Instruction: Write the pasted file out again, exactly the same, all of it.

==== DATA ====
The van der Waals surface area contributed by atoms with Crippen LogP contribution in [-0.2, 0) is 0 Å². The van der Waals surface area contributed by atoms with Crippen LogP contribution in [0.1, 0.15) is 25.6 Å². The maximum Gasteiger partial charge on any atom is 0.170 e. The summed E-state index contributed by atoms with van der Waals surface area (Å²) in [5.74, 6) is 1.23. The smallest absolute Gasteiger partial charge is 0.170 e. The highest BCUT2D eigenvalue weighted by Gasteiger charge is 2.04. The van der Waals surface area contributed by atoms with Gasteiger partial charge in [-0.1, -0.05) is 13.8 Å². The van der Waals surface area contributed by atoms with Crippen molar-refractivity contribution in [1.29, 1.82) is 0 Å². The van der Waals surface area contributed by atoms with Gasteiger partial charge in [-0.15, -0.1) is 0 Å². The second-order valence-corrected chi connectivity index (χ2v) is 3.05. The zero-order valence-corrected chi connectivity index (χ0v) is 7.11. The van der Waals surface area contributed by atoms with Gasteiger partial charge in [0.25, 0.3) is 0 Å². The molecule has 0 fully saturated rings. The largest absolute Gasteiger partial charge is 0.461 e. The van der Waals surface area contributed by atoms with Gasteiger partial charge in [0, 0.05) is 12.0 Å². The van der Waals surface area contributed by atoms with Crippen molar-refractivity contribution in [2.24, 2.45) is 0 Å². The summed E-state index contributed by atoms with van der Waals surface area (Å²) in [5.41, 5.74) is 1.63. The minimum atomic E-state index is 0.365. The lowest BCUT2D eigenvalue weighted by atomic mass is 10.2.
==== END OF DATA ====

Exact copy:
The van der Waals surface area contributed by atoms with Crippen LogP contribution in [-0.2, 0) is 0 Å². The van der Waals surface area contributed by atoms with Crippen LogP contribution in [0.1, 0.15) is 25.6 Å². The maximum Gasteiger partial charge on any atom is 0.170 e. The summed E-state index contributed by atoms with van der Waals surface area (Å²) in [5.74, 6) is 1.23. The smallest absolute Gasteiger partial charge is 0.170 e. The highest BCUT2D eigenvalue weighted by Gasteiger charge is 2.04. The van der Waals surface area contributed by atoms with Gasteiger partial charge in [-0.1, -0.05) is 13.8 Å². The van der Waals surface area contributed by atoms with Crippen molar-refractivity contribution in [1.29, 1.82) is 0 Å². The van der Waals surface area contributed by atoms with Gasteiger partial charge in [-0.15, -0.1) is 0 Å². The second-order valence-corrected chi connectivity index (χ2v) is 3.05. The zero-order valence-corrected chi connectivity index (χ0v) is 7.11. The van der Waals surface area contributed by atoms with Gasteiger partial charge in [0.25, 0.3) is 0 Å². The molecule has 0 fully saturated rings. The largest absolute Gasteiger partial charge is 0.461 e. The van der Waals surface area contributed by atoms with Gasteiger partial charge in [0, 0.05) is 12.0 Å². The van der Waals surface area contributed by atoms with Crippen molar-refractivity contribution in [2.24, 2.45) is 0 Å². The summed E-state index contributed by atoms with van der Waals surface area (Å²) in [5.41, 5.74) is 1.63. The minimum atomic E-state index is 0.365. The lowest BCUT2D eigenvalue weighted by atomic mass is 10.2.